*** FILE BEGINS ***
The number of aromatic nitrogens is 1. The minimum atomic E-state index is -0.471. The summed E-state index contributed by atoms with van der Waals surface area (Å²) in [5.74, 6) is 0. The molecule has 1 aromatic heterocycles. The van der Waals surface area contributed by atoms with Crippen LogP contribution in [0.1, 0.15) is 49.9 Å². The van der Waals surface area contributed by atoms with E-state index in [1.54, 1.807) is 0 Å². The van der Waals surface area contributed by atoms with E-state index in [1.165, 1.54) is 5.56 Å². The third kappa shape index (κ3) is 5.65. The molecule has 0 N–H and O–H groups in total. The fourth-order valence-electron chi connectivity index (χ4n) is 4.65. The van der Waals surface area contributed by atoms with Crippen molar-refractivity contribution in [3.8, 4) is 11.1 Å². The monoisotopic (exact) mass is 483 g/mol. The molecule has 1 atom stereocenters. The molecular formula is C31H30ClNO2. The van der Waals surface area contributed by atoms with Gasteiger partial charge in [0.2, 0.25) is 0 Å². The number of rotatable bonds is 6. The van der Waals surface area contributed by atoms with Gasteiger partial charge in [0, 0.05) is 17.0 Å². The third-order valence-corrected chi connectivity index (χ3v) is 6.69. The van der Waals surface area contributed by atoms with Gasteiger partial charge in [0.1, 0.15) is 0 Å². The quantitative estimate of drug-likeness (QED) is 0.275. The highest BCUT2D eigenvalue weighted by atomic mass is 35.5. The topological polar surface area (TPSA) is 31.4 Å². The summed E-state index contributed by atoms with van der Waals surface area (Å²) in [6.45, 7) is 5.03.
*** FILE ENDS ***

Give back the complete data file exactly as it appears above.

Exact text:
The number of aromatic nitrogens is 1. The minimum atomic E-state index is -0.471. The summed E-state index contributed by atoms with van der Waals surface area (Å²) in [5.74, 6) is 0. The molecule has 1 aromatic heterocycles. The van der Waals surface area contributed by atoms with Crippen LogP contribution in [0.1, 0.15) is 49.9 Å². The van der Waals surface area contributed by atoms with E-state index in [1.54, 1.807) is 0 Å². The van der Waals surface area contributed by atoms with E-state index in [1.165, 1.54) is 5.56 Å². The third kappa shape index (κ3) is 5.65. The molecule has 0 N–H and O–H groups in total. The fourth-order valence-electron chi connectivity index (χ4n) is 4.65. The van der Waals surface area contributed by atoms with Crippen molar-refractivity contribution in [3.8, 4) is 11.1 Å². The monoisotopic (exact) mass is 483 g/mol. The molecule has 1 atom stereocenters. The molecular formula is C31H30ClNO2. The van der Waals surface area contributed by atoms with Gasteiger partial charge in [0.2, 0.25) is 0 Å². The number of rotatable bonds is 6. The van der Waals surface area contributed by atoms with Gasteiger partial charge in [0, 0.05) is 17.0 Å². The third-order valence-corrected chi connectivity index (χ3v) is 6.69. The van der Waals surface area contributed by atoms with Gasteiger partial charge in [0.1, 0.15) is 0 Å². The quantitative estimate of drug-likeness (QED) is 0.275. The highest BCUT2D eigenvalue weighted by atomic mass is 35.5. The topological polar surface area (TPSA) is 31.4 Å². The summed E-state index contributed by atoms with van der Waals surface area (Å²) in [6.45, 7) is 5.03.